Safety and interventions

Having a c-section: what you need to know

9 min read

A caesarean section may be recommended as the safest option for you and your baby. Find out why you might have a planned or emergency c-section, and what to expect during the birth.

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What is a caesarean section?

A caesarean section is an operation to allow your baby to be born without going through the birth canal. Instead, your baby is born through a cut in your abdomen. 

A caesarean birth can usually be done with a type of regional anaesthetic such as an epidural which allows you to remain awake. 

Because it is a form of intervention that involves major abdominal surgery, recovery after a c-section generally takes longer than after a vaginal birth.

There are two kinds of caesarean sections:

  • emergency c-section, also known as unplanned c-section or EMCS, and
  • elective c-section, also known as planned c-section or ELCS.

An emergency c-section takes place after you’ve gone into labour, while an elective c-section happens before labour has started.

Caesarean births take place in surgery rooms on the labour ward.

Why might I have an emergency c-section?

Although it sounds alarming, not all unplanned c-sections have to happen quickly. For example, you may have a c-section if you are in labour for a long time but you don’t seem to be getting closer to giving birth. In this case, it may be hours between you and the consultant agreeing to do a caesarean section, and you going into surgery.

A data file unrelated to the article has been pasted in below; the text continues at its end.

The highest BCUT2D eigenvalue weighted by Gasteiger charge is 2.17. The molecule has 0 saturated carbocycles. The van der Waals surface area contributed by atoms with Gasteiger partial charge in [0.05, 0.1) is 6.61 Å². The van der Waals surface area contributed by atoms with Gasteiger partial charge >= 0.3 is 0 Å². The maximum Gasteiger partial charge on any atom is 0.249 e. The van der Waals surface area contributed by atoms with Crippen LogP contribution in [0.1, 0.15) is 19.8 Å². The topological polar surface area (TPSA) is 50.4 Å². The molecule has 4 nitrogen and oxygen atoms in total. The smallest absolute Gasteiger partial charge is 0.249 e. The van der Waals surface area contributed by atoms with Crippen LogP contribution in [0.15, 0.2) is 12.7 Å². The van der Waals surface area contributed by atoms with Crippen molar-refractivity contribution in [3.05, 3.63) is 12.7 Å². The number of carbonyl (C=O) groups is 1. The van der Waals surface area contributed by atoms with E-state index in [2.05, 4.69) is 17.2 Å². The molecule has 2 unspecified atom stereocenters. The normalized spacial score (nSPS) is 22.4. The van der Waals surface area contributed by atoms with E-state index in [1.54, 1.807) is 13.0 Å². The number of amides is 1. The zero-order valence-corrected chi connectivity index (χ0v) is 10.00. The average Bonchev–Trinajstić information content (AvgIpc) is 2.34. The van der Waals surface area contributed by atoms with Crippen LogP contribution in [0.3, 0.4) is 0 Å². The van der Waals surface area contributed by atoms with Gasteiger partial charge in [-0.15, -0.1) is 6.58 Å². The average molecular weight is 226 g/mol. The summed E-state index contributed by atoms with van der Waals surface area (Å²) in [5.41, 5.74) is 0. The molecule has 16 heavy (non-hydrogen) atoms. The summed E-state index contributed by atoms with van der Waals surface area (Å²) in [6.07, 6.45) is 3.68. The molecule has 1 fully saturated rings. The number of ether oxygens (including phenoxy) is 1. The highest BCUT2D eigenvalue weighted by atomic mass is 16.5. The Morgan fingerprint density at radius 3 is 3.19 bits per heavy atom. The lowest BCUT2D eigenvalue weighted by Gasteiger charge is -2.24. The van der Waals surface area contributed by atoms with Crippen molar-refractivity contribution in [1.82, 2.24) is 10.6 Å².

In other circumstances, the c-section needs to take place as soon as possible because an unexpected problem has arisen and your baby needs to be born urgently. If this happens, you’ll probably go into surgery within half an hour of the decision being made.

More than one in ten women have unplanned c-sections, so it’s worth thinking about what you’d like to happen if you do end up having a caesarean section birth. Discuss it with your midwife in advance and include this information when you’re writing your birth plan.

“I was induced at 12 days overdue, but after several days I’d only reached 6cm dilation and was whisked down the corridor for an emergency c-section. My healthy baby boy was born just fine and I made a speedy recovery, so all was well.”

Why might I have an elective c-section?

Elective sections can be planned for medical reasons, for example if your placenta covers your cervix so your baby wouldn’t be able to be born vaginally. Although it’s called elective, there is in reality little choice involved in this type of scenario.